Euro zone factory output growth crept up in November from October's 26-month low, but is
unlikely to regain its summer momentum soon, pointing to interest rates remaining on hold, a key survey showed on Monday.
The final RBS/NTC Eurozone Manufacturing Purchasing Managers Index (PMI) rose to 52.8 from the 52.6 flash estimate, above the 52.6 consensus forecast and well above October's 51.5.
However, the risks to export growth -- due partly to the euro's (EUR-) record highs against the dollar -- and worries the credit crunch will hit both foreign and domestic demand are likely to raise doubts about the strength of the recovery.
"The recovery in manufacturing was surprising, and the breakdown looks good too," said Marco Valli at Unicredit MIB.
"But this looks very much as a technical rebound, and shouldn't mark the beginning of a renewed acceleration," he added, warning that weaker growth lies ahead.
Financial markets showed little reaction to the data.
Despite the slowdown in growth, the ECB is very unlikely to gallop to the rescue by cutting interest rates from their current 4.0 percent as oil prices near $100 a barrel and inflation remains a threat.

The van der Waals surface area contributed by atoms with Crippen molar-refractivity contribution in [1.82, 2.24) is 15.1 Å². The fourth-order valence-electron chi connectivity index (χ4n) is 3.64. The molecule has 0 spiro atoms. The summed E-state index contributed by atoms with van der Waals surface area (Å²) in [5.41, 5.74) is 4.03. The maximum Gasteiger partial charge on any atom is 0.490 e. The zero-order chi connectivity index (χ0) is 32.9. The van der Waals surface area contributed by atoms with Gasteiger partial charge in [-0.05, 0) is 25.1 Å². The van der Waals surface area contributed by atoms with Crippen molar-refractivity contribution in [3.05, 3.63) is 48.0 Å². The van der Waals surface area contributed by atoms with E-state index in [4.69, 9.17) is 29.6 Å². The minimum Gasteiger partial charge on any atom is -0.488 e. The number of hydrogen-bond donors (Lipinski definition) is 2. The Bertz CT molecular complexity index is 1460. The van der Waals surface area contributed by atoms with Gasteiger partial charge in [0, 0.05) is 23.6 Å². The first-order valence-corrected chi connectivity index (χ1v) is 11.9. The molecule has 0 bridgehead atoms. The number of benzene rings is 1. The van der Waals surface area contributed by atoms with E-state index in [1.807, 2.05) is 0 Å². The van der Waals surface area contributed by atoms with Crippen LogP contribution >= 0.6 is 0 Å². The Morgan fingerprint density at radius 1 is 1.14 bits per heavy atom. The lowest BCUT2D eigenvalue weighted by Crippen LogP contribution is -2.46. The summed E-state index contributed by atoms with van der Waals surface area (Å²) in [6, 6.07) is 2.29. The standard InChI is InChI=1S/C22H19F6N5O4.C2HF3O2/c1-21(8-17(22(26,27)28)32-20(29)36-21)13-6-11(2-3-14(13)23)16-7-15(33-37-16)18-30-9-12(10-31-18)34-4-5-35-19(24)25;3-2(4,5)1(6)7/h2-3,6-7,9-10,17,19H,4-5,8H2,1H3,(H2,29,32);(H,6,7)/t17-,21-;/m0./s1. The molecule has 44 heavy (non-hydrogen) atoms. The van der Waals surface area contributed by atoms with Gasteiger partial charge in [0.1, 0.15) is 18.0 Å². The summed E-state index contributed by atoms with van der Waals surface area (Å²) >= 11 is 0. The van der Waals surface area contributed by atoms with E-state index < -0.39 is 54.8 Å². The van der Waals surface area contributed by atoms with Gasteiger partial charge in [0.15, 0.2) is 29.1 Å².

Data released on Friday showed euro zone inflation soared in November to a six and a half year-high of 3.0 percent, above the 2.9 percent forecast in a Reuters poll, and well above the ECB's 2 percent ceiling, dispelling any expectations of an imminent rate cut.
And German inflation has accelerated to a near 14-year high of 3.0 percent on the back of the recent surge in oil and food prices.
In Germany, the euro zone's largest economy, the factory PMI rose two points to 53.7 in November while France's rose 2 points to 52.5. Italy's index remained flat at 51.3 while Spain's rose to 50.7 from 49.6 in October.
Despite the euro rallying to within spitting distance of $1.50, new export orders growth in the 13 countries using the currency recovered to 52.5, slightly above the 52.3 flash figure.
The backlogs index was at the 50.0 mark that divides growth from contraction while the output prices index rose four tenths of a point to 53.6 -- indicating manufacturers have been able to
pass on some of their costs at the factory gate.
The input prices index rose to 61.7 from 59.0 in October but was down slightly from the flash figure of 61.8.